The first guardians against unwanted consequences of the algorithmic revolution are legislators. The importance of regulatory initiatives by central authorities must not be overlooked. States have the primary responsibility to protect fundamental freedoms under the public international law obligations that they have undertaken by signing and ratifying human rights treaties. As is illustrated by the issue of algorithmic discrimination, a large-scale application of automated decisions, i.e. justice delivered by machines, does not amount to a fairer and more accessible judicial system.

The French legislator responded promptly to the issue of automated systems by enacting different statutory instruments, like the “Law of the modernisation of justice in the 21st century” (“Loi n° 2016-1547 du 18 novembre 2016 de modernisation de la justice du XXIe siècle, JORF n°0269 du 19 novembre 2016”) or the more recent “Law for a 2018-2022 plan and for judicial reform” (“Loi n° 2019-222 du 23 mars 2019 de programmation 2018-2022 et de réforme pour la justice, JORF n°0071 du 24 mars 2019”). This last act puts in place a formal prohibition of automated processing of personal data for providers offering online dispute resolution services or online arbitration platforms. Similarly, Article 47 of the “Loi Informatique et Libertés” (“Loi n° 78-17 du 6 janvier 1978 relative à l’informatique, aux fichiers et aux libertés, JORF du 7 janvier 1978”) prohibits an automated treatment of personal data as the sole basis of an individual decision.

Looking at the Common Law, the General Data Protection Regulation (GDPR)1 is applicable in the UK even post-Brexit after the transposal of its provisions into the Data Protection Act 2018. The GDPR poses severe barriers to the use of European citizens’ personal data: its Article

22(1) prevents a person from being subjected to an entirely automated decision, if the decision “produces legal effects concerning him or her or similarly significantly affects him or her”.

Concerning internal measures that have been adopted in the UK against algorithmic discrimination, the Data Ethics Framework refers to the Equality Act 2010 and provides principles and guidance for using algorithms in the public sector. When new technological evolutions arise, it can be difficult to apply existing laws to new regulatory systems. Here, the principles of the English Common Law will have to be adapted to the algorithmic revolution through case law and judicial creativity. For this very reason, the Centre for Data Ethics and Innovation (CDEI) recommended that the UK government issue a “guidance that clarifies the Equality Act responsibilities of organisations using algorithmic decision-making”.2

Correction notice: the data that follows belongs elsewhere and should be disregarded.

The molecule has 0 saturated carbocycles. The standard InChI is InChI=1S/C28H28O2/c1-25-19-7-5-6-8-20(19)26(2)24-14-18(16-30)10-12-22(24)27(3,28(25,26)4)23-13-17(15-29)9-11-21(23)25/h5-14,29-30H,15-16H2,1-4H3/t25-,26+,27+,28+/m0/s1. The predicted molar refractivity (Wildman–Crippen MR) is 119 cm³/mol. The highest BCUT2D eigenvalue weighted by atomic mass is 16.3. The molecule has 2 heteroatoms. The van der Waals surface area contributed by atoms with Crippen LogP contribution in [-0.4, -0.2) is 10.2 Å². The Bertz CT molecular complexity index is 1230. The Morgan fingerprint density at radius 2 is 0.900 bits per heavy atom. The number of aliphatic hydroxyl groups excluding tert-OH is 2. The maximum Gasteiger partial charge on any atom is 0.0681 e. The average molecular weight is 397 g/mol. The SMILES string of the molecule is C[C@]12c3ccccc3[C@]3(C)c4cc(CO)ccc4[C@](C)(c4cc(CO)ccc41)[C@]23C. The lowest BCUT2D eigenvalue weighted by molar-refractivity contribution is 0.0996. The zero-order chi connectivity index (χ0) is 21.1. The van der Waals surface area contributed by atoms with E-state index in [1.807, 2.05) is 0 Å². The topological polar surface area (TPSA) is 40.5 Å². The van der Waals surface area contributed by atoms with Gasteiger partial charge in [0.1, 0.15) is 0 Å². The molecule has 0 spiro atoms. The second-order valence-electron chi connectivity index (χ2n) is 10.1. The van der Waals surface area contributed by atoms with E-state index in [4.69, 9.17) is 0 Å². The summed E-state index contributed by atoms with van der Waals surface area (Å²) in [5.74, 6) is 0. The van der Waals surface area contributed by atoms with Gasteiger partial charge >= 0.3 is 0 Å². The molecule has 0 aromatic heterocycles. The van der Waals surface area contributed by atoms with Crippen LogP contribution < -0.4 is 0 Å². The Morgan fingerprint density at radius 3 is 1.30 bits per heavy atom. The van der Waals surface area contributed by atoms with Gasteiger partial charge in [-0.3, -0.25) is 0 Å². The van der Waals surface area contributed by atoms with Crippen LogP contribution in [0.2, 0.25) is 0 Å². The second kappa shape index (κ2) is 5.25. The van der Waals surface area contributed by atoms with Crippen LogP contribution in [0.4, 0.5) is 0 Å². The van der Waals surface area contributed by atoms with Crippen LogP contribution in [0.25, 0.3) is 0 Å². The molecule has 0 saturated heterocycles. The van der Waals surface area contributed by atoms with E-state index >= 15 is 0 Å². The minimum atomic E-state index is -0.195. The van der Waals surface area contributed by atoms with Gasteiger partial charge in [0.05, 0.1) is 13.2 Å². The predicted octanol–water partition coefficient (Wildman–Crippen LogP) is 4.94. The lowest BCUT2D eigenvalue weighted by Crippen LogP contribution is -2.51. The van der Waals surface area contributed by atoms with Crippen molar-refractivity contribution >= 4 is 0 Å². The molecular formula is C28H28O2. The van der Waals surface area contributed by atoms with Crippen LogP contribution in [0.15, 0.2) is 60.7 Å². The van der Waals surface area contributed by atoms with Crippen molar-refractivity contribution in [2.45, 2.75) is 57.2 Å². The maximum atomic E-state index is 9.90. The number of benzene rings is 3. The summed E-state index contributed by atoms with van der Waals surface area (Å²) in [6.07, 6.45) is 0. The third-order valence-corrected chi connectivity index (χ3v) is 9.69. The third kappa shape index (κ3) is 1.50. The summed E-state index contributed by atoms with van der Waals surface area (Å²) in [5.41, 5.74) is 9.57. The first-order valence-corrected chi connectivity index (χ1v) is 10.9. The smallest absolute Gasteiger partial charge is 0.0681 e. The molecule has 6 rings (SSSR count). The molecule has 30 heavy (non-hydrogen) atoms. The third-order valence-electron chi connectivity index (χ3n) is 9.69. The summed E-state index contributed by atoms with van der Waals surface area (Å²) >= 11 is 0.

On a lower regulator level, great attention should be given to the data that is put into algorithms. The process of ascribing input data to systems which are then used to assist humans in the act of deciding a case is particularly sensitive. This is primarily the duty of private actors, i.e. the companies and start-ups creating and/or selling legal tech tools, but also the entities providing fully or semi-automated legal services. AI developers have their own vision of the world, their own values, which are impactful on the design of their algorithms.

There must be a constant awareness of this intrinsic bias, that often goes unnoticed. It must be detected and possibly eliminated. In the UK, the CDEI emphasised the importance of transparency and “responsible disclosure around AI systems to ensure that people understand AI-based outcomes and can challenge them”. Similarly in France, the founding principles for developing algorithms and AI should be fairness and continued attention and vigilance, according to the CNIL. The quality of the data that is processed by the AI is paramount in avoiding errors: this entails regulation of the collection of this data, with particular focus on the “human problem stemming from the interest [that] some stakeholders” might have in providing incorrect data.3

In terms of legal and arbitral proceedings, in orders to avoid putting a halt to judicial creativity altogether, these risks should be notified to the parties involved, and sufficient updates should be put in place for the tools used by law firms to analyse jurisprudence.